Back in 1986, you probably would have heard me bad-mouthing Don Johnson’s hit single, “Heartbeat.”
Johnson was the star of Miami Vice, a show created after a television executive jotted down the phrase “MTV cops”. It was a great show, critically-acclaimed at the time, but who could take its lead actor seriously as an actual MTV star?
I was a rock snob in training, but even I could recognize the folly of it.
Johnson was ubiquitous back then. Guys dressed like his character, Sonny Crockett, because evidently girls dug guys in pastels. I wasn’t immune to the craze either, except I also dug guys dressed in pastels.
Johnson’s second single, “Heartache Away”, featured the actor in a promotional video singing plaintively with flashbacks to a hot sex scene. It really exploited his sex symbol currency, and I didn’t mind a bit.
I really wanted to buy the album, but I had already declared out loud how ridiculous I found it. Three years later, the show was canceled.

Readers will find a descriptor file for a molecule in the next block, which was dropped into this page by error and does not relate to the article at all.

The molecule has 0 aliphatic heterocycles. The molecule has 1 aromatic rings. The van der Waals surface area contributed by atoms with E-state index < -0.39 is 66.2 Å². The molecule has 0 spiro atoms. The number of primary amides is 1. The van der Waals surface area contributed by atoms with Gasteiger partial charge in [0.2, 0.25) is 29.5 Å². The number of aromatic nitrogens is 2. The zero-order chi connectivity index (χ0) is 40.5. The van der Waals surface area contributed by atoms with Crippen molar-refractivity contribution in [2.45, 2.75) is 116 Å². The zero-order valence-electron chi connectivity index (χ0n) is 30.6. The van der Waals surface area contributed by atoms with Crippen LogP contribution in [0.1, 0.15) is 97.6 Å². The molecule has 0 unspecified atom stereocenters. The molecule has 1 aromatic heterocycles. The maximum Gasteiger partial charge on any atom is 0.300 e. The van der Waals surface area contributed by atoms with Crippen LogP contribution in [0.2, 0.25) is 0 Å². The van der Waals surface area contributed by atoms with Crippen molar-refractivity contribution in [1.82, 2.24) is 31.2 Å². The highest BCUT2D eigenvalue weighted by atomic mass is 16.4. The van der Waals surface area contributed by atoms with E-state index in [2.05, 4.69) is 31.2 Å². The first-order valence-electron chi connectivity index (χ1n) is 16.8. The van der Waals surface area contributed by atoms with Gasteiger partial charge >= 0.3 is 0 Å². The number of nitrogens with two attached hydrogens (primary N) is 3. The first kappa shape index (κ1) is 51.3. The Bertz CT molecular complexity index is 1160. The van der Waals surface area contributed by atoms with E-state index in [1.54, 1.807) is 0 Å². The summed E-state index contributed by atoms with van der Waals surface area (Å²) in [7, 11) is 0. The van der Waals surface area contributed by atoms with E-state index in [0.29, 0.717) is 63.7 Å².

I didn’t think about it again till I spotted a vinyl copy at the Lifelong Thrift Store. I hesitated at first because of that residual skepticism, but $0.25 was a price point low enough to take a risk.
Modern country radio has a more direct lineage to hard rock and hair metal from the ’80s than actual country music from the ’60s. Heartbeat could very well be subtitled The Shape of Country to Come. Tim McGraw could totally work the chorus of “Last Sound Love Makes”, and the only thing missing from “Lost In Your Eyes” and “Star Tonight” is slide guitar.
In that sense, Heartbeat is prophetic. Johnson wouldn’t give Blake Shelton any sleepless nights where vocals are concerned, but there’s a twang in his delivery that wouldn’t sound out of place on a country hitmaker.
Back in 1986, Heartbeat could be a considered a sad conclusion to Rick Springfield’s promise of pop-friendly hard rock. Instead, it’s a fascinating artifact on how ’80s rock would pivot into modern country.